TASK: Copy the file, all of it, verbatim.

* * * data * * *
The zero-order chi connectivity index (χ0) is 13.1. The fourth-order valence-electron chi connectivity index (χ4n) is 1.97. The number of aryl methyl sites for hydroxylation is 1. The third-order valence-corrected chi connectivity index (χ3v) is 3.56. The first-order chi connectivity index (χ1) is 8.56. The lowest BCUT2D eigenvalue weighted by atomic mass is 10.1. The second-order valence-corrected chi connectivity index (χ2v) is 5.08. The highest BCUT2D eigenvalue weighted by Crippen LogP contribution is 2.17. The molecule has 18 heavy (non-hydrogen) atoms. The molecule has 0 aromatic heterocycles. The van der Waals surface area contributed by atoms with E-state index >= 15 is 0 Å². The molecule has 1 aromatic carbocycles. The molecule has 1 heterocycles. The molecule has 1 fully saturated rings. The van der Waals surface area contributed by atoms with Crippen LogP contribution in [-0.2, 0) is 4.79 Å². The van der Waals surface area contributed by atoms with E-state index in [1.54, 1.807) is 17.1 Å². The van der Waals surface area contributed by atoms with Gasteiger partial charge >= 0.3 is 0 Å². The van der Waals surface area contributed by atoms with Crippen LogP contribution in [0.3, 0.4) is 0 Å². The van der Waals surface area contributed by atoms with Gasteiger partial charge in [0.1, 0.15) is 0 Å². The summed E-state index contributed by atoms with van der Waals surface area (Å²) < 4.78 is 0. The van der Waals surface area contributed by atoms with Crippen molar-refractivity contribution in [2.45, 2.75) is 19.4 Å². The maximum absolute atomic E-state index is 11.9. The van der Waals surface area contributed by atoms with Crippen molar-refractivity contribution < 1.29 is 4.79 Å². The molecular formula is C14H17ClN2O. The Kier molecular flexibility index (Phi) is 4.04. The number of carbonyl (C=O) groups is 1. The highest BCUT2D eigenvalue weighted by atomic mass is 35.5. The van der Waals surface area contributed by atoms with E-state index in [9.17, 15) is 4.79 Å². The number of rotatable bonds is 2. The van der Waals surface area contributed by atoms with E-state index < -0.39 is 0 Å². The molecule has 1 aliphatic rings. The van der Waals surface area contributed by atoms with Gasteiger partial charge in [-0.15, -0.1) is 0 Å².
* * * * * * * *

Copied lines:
The zero-order chi connectivity index (χ0) is 13.1. The fourth-order valence-electron chi connectivity index (χ4n) is 1.97. The number of aryl methyl sites for hydroxylation is 1. The third-order valence-corrected chi connectivity index (χ3v) is 3.56. The first-order chi connectivity index (χ1) is 8.56. The lowest BCUT2D eigenvalue weighted by atomic mass is 10.1. The second-order valence-corrected chi connectivity index (χ2v) is 5.08. The highest BCUT2D eigenvalue weighted by Crippen LogP contribution is 2.17. The molecule has 18 heavy (non-hydrogen) atoms. The molecule has 0 aromatic heterocycles. The van der Waals surface area contributed by atoms with E-state index >= 15 is 0 Å². The molecule has 1 aromatic carbocycles. The molecule has 1 heterocycles. The molecule has 1 fully saturated rings. The van der Waals surface area contributed by atoms with Crippen LogP contribution in [-0.2, 0) is 4.79 Å². The van der Waals surface area contributed by atoms with E-state index in [1.54, 1.807) is 17.1 Å². The van der Waals surface area contributed by atoms with Gasteiger partial charge >= 0.3 is 0 Å². The van der Waals surface area contributed by atoms with Crippen LogP contribution in [0.3, 0.4) is 0 Å². The van der Waals surface area contributed by atoms with Gasteiger partial charge in [0.1, 0.15) is 0 Å². The summed E-state index contributed by atoms with van der Waals surface area (Å²) < 4.78 is 0. The van der Waals surface area contributed by atoms with Crippen molar-refractivity contribution in [2.45, 2.75) is 19.4 Å². The maximum absolute atomic E-state index is 11.9. The van der Waals surface area contributed by atoms with Crippen molar-refractivity contribution < 1.29 is 4.79 Å². The molecular formula is C14H17ClN2O. The Kier molecular flexibility index (Phi) is 4.04. The number of carbonyl (C=O) groups is 1. The highest BCUT2D eigenvalue weighted by atomic mass is 35.5. The van der Waals surface area contributed by atoms with E-state index in [9.17, 15) is 4.79 Å². The number of rotatable bonds is 2. The van der Waals surface area contributed by atoms with E-state index < -0.39 is 0 Å². The molecule has 1 aliphatic rings. The van der Waals surface area contributed by atoms with Gasteiger partial charge in [-0.15, -0.1) is 0 Å².